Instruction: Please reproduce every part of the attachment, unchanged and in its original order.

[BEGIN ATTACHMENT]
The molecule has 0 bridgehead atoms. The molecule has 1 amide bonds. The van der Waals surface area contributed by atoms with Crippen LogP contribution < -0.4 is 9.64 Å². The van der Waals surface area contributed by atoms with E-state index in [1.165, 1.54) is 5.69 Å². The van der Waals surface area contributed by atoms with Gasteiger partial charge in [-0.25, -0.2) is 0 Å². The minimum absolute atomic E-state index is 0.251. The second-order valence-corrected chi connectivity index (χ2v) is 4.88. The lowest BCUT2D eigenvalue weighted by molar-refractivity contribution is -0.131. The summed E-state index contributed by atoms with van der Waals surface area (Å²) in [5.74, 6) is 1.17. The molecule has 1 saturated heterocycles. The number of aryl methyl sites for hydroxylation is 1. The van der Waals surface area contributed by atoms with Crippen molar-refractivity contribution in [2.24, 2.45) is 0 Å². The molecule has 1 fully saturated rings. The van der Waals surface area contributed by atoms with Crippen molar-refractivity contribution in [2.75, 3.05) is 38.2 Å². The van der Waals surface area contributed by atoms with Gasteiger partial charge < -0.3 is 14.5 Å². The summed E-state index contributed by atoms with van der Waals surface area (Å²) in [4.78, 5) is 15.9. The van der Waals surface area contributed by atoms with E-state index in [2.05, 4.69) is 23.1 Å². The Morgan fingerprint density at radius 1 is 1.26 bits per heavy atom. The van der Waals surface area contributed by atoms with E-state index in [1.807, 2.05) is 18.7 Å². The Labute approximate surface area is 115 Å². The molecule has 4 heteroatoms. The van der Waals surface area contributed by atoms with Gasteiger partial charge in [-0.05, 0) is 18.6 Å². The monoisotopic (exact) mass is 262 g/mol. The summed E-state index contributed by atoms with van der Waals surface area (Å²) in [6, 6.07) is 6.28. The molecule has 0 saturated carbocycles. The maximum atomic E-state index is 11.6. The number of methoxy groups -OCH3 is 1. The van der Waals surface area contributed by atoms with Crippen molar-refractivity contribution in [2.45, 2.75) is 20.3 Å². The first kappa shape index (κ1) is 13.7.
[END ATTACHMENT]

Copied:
The molecule has 0 bridgehead atoms. The molecule has 1 amide bonds. The van der Waals surface area contributed by atoms with Crippen LogP contribution < -0.4 is 9.64 Å². The van der Waals surface area contributed by atoms with E-state index in [1.165, 1.54) is 5.69 Å². The van der Waals surface area contributed by atoms with Gasteiger partial charge in [-0.25, -0.2) is 0 Å². The minimum absolute atomic E-state index is 0.251. The second-order valence-corrected chi connectivity index (χ2v) is 4.88. The lowest BCUT2D eigenvalue weighted by molar-refractivity contribution is -0.131. The summed E-state index contributed by atoms with van der Waals surface area (Å²) in [5.74, 6) is 1.17. The molecule has 1 saturated heterocycles. The number of aryl methyl sites for hydroxylation is 1. The van der Waals surface area contributed by atoms with Crippen molar-refractivity contribution in [2.24, 2.45) is 0 Å². The molecule has 1 fully saturated rings. The van der Waals surface area contributed by atoms with Crippen molar-refractivity contribution in [2.75, 3.05) is 38.2 Å². The van der Waals surface area contributed by atoms with Gasteiger partial charge < -0.3 is 14.5 Å². The summed E-state index contributed by atoms with van der Waals surface area (Å²) in [4.78, 5) is 15.9. The van der Waals surface area contributed by atoms with E-state index in [2.05, 4.69) is 23.1 Å². The Morgan fingerprint density at radius 1 is 1.26 bits per heavy atom. The van der Waals surface area contributed by atoms with E-state index in [1.807, 2.05) is 18.7 Å². The Labute approximate surface area is 115 Å². The molecule has 4 heteroatoms. The van der Waals surface area contributed by atoms with Gasteiger partial charge in [-0.05, 0) is 18.6 Å². The monoisotopic (exact) mass is 262 g/mol. The summed E-state index contributed by atoms with van der Waals surface area (Å²) in [6, 6.07) is 6.28. The molecule has 0 saturated carbocycles. The maximum atomic E-state index is 11.6. The number of methoxy groups -OCH3 is 1. The van der Waals surface area contributed by atoms with Crippen molar-refractivity contribution in [2.45, 2.75) is 20.3 Å². The first kappa shape index (κ1) is 13.7.